**Answer**: The difference between the real time and the time of the mirror image is two hours and ten minutes (two and a half hours, minus the twenty minutes of cycling). Therefore, the original time on the clock at home that morning could only have been five minutes past seven: The difference between these clocks is exactly 2 hours and ten minutes (note that also five minutes past one can be mirrored in a similar way, but this is not in the morning!). Conclusion: The boy reaches school at five minutes past seven plus twenty minutes of cycling, which is twenty-five minutes past seven!...

**Riddle:**Ben walked into a hardware store and asked the price of some items. The salesman said: One costs $1, Eight costs $1, Seventeen cost $2, One hundred four costs $3 and One thousand seventy two costs $4. What was Ben buying?

**Answer**: Ben was buying home address numbers and they cost $1 per digit.

**Riddle:**An item is made from lead blanks in a lathe shop. Each blank suffices for 1 item. Lead shavings accumulated for making 6 items can be melted and made into a blank. How many items can be made from 36 blanks?

**Answer**: From 36 blanks there are 36 items made. The lead shavings are enough to make 6 blanks. Which make 6 more items. But don't stop here. The new shavings are good for 1 more item. Total: 43.

**Riddle:**How can this be true? Have a look at the picture. All the lines are straight, the shapes that make up the top picture are the same as the ones in the bottom picture so where does the gap come from?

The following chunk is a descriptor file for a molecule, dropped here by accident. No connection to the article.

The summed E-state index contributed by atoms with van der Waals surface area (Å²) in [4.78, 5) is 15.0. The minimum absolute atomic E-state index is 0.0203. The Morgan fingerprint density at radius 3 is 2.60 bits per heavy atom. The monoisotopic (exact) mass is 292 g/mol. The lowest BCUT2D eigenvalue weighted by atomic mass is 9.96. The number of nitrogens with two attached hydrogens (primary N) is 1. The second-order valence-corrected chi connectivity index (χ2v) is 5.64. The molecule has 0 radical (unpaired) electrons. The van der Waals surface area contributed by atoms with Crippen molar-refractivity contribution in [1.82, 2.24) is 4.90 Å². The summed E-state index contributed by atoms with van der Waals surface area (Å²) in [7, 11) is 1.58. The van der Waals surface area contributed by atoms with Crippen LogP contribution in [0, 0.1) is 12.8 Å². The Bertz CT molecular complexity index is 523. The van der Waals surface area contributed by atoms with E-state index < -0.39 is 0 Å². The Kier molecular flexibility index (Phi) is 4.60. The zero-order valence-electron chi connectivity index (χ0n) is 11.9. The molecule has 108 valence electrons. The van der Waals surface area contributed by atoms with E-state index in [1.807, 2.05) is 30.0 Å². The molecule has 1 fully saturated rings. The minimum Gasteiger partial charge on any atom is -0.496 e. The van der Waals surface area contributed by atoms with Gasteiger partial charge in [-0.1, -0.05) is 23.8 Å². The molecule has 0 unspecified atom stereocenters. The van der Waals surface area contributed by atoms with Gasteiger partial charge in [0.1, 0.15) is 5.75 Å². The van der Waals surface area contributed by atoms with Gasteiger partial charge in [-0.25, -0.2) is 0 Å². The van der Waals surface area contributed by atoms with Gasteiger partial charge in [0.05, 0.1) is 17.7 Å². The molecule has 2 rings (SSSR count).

**Answer**: The green triangle has dimensions 2 x 5 and gradient 2 / 5 = 0.4 The red triangle has dimensions 3 x 8 and gradient 3 / 8 = 0.375 Hence the gradient of the green triangle is greater than that of the red triangle.

**Riddle:**Carl is trying to find solutions to a geometric puzzle. He has a square plot of land that he needs to reserve 1/4 for himself and divide the remaining 3/4 equally and in a similar shape, among his 4 children. There are two possible solutions. Can you solve the puzzle?

**Answer**:

**Solution #1 - Squares**First, Carl divides his as to reserve to himself one-fourth in the form of a square. Then, Carl takes the remaining 3/4 shape and scales it down by 1/4. He then, multiplies the shape into 4 identically shaped pieces, and aranges them so that they fit into the original 3/4 shape.

**Solution #2 - Rectangles**First, create a triangle that is 1/4 the size of the square. Now, with straight lines, create two squares. Proceed to disect the two squares with horizontal lines creating 4 triangles. Then, disect one of the resultuing triangles from each square. The shape of land for each of his four children is divided evenly and is the same shape.

**Riddle:**Jack has 8 bricks 7 of them weights the same amount and one is slightly heavier. Using a balance scale, how can Jack find the heavier brick in two weighings?